The GPL and similar licenses require the source code of a program to be provided, but does not prevent anyone from selling their compiled binary. A purchaser of the binary can then go on to distribute this to others free of charge (providing they have the corresponding source code too) – so even if a derivative were made to pay a license fee to its parent distro, it could subsequently re-distribute the binary to users for free.

Alternatively, it could simply take the Free source and compile and host it in their own repository, but that is costly in both time and hardware, so it’s handy for all the derivatives to be able to use Canonical’s repos directly.

If Canonical were to decide to request payment for accessing their binaries directly from their servers (a service) even while the sources of the software are Free, that could undermine the derivate projects, if only for a while, until a Ubuntu-compatible independent repo were created, that is, a repo which took the sources and repacked them for Ubuntu-based distros.

But from a binary-licensing standpoint, I see no legal issue in Canonical doing this. Let;s see how it all plays out.

Read more in the GNU GPL FAQ.

About that: Growing the Desktop Linux Community

I have a great interest in growing Desktop Linux as a community – being able to learn about the system and do all sorts of things with it is fine and dandy, but when you still have to deal with the Real World that uses closed source systems en masse, you find that your system is still a fringe consideration, not worthy of time and investment by others, with vendors only making software for the closed systems, and your knowledge only has limited use when helping your peers with desktop problems. I like helping my peers with the knowledge that I gain. And I’m sure that people I help are happy to have someone who can help them.

Over at OStatic, Jon Buys has written a piece calling on the community to stop bickering and getting into flame wars, and start bringing productive input to the table, so as to make the Linux Community a welcoming and intelligent place. I couldn’t agree more. But that alone will not swell our numbers. Read more

Mounting Drives in Linux

Byte City

Mounting drives in Linux is a task that sometimes needs to be performed when the auto-mounting mechanism doesn’t apply, and for neophytes can be challenging. The forums are replete with problems about mounting drives, the system not mounting drives upon plugging in the USB or inserting a CD, and permissions confusions.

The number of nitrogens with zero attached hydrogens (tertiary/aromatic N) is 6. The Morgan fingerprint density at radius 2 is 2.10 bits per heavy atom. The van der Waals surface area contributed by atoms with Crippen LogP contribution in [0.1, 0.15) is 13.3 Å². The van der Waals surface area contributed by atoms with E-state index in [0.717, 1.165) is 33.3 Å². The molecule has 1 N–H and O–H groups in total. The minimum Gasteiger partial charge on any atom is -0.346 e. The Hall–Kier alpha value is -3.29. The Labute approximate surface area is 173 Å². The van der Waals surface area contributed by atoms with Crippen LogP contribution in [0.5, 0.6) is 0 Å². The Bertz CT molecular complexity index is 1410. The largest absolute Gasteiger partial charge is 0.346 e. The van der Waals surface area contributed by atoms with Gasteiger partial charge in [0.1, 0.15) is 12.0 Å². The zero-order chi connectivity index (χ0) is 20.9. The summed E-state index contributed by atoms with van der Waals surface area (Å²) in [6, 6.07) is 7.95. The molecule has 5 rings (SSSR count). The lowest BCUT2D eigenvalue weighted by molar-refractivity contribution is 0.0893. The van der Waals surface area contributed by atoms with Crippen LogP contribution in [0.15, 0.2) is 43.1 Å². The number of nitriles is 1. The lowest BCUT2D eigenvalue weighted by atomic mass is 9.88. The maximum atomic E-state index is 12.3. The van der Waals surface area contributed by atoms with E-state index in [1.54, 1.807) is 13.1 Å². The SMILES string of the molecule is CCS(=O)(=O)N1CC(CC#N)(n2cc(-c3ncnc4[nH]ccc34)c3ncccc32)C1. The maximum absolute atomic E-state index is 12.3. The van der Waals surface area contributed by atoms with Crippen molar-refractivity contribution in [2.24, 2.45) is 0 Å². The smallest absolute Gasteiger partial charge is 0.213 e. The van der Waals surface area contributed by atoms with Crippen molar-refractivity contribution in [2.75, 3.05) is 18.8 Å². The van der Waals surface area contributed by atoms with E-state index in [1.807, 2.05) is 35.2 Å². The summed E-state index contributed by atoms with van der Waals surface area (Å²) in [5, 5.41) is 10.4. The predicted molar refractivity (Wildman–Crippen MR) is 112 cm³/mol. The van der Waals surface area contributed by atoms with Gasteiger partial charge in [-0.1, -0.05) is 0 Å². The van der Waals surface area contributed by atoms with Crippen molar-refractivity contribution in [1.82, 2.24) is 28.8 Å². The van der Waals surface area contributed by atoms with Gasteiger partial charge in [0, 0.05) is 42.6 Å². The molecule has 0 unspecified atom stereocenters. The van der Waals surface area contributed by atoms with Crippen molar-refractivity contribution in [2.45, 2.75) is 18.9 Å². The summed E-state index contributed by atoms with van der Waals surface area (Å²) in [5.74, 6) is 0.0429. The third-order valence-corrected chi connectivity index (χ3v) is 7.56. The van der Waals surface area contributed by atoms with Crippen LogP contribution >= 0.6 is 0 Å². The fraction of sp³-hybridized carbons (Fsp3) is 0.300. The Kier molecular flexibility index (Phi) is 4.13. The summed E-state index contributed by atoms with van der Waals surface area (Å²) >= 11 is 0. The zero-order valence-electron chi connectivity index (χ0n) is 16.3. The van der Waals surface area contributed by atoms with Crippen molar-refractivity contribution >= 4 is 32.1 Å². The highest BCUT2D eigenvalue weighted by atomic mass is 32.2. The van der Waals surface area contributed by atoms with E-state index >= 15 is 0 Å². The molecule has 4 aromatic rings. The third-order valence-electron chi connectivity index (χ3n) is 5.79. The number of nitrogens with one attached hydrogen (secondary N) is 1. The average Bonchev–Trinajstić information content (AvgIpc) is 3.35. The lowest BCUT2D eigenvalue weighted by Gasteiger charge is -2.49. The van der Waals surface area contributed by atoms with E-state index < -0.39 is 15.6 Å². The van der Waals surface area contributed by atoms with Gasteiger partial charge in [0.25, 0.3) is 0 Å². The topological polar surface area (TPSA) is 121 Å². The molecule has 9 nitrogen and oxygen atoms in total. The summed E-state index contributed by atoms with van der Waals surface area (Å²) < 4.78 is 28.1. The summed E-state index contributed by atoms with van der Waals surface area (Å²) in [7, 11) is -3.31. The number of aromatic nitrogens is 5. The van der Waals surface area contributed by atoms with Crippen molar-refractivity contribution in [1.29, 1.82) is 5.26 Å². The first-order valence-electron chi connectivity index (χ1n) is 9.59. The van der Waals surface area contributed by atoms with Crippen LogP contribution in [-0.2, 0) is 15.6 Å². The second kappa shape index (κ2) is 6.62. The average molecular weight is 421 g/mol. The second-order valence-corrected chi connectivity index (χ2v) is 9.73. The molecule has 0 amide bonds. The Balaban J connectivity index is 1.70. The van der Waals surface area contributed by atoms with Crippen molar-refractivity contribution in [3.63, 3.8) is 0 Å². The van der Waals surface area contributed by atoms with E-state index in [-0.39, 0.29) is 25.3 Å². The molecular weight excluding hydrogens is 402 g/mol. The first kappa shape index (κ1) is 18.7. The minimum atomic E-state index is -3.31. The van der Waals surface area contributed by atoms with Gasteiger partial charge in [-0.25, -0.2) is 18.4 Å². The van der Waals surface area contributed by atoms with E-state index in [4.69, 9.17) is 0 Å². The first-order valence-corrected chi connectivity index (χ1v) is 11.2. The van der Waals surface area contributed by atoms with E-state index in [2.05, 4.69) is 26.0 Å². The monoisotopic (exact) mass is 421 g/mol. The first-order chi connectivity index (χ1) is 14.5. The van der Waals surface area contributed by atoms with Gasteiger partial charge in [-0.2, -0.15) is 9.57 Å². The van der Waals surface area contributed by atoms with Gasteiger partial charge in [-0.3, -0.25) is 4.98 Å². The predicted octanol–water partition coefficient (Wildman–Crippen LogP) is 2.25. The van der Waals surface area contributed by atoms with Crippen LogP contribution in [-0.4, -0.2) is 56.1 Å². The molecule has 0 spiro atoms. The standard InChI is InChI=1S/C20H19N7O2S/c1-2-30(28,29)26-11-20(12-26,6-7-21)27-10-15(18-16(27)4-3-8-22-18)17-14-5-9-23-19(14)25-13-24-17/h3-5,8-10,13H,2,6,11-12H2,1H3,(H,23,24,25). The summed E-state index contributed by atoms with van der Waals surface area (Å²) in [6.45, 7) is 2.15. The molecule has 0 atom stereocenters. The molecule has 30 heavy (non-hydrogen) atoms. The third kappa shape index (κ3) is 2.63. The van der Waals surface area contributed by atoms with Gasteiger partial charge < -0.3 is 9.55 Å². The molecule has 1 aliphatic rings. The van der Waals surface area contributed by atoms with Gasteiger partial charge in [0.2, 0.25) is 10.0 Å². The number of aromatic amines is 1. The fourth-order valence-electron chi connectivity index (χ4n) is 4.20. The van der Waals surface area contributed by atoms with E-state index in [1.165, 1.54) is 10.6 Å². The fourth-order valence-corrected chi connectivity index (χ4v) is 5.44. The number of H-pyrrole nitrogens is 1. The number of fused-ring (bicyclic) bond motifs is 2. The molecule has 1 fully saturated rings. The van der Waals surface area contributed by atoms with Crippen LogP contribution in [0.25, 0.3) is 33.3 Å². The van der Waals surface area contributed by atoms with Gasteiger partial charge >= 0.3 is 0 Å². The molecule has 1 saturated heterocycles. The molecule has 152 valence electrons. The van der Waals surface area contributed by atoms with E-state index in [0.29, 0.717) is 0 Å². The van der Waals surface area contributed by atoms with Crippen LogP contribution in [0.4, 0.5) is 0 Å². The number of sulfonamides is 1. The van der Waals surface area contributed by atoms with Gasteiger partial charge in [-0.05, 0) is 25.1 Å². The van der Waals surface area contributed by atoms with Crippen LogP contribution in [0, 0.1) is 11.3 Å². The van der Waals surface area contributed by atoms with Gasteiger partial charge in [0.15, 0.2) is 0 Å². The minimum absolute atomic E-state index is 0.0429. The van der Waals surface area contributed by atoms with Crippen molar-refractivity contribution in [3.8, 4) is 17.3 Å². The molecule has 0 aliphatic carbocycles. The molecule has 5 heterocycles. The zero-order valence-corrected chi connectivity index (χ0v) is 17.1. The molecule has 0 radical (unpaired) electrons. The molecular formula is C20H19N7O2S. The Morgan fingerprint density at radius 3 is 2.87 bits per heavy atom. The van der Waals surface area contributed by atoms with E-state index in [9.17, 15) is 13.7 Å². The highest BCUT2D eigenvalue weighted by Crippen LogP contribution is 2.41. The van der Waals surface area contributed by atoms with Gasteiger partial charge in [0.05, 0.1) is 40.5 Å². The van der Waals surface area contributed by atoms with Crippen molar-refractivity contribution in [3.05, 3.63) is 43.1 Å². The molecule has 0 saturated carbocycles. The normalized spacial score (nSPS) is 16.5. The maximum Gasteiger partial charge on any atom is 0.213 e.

The following post aims to explain as many parts of the manual process as reasonable, covering the /dev folder, mount and umount commands, fstab, umask and some particularities on filesystems and newly created disks.

The topic is fairly heavy, with many offshoot topics, and I want to keep this post as straight-to-the-task as possible, so a lot of the explanations will urge you to look up info elsewhere if you want more in-depth discussion. Generally, doing a web search on the name in underlined italics will be sufficient. I also use bold text for example snippets that you’ll need to replace, and pink text for text you would type at the command line, with green monospace text reserved for output.

Questions answered

  • How do I mount my USB key in Linux?
  • Why does my USB always mount as root?
  • How do I automatically mount a drive in Linux?
  • Why can’t I write to my USB in Linux?
  • How do I use the mount command?

Read more

About that: why are we still writing programs using text-based languages?

PCPro.co.uk has an article on graphical programming

Programming is a fairly specialist activity, requiring a different manner of thinking to operate in. Some programming languages try to be friendly in terms of words, symbols and grammar used to write the code (syntax) – but it still tends to be an initial hurdle to get past.

An asker on Slashdot had the following question today:

“…why are we still writing text based code? Shouldn’t there be a simpler, more robust way to translate an algorithm into something a computer can understand? One that’s language agnostic and without all the cryptic jargon? It seems we’re still only one layer of abstraction from assembly code. Why have graphical code generators that could seemingly open coding to the masses gone nowhere?”

The /. editor added:

Of interest on this topic, a thoughtful look at some of the ways that visual programming is often talked about.

Here are my thoughts:

For the TL/DR: graphical programming is inefficient, and error prone; better methods of viewing source code during read-back is more interesting.

Read more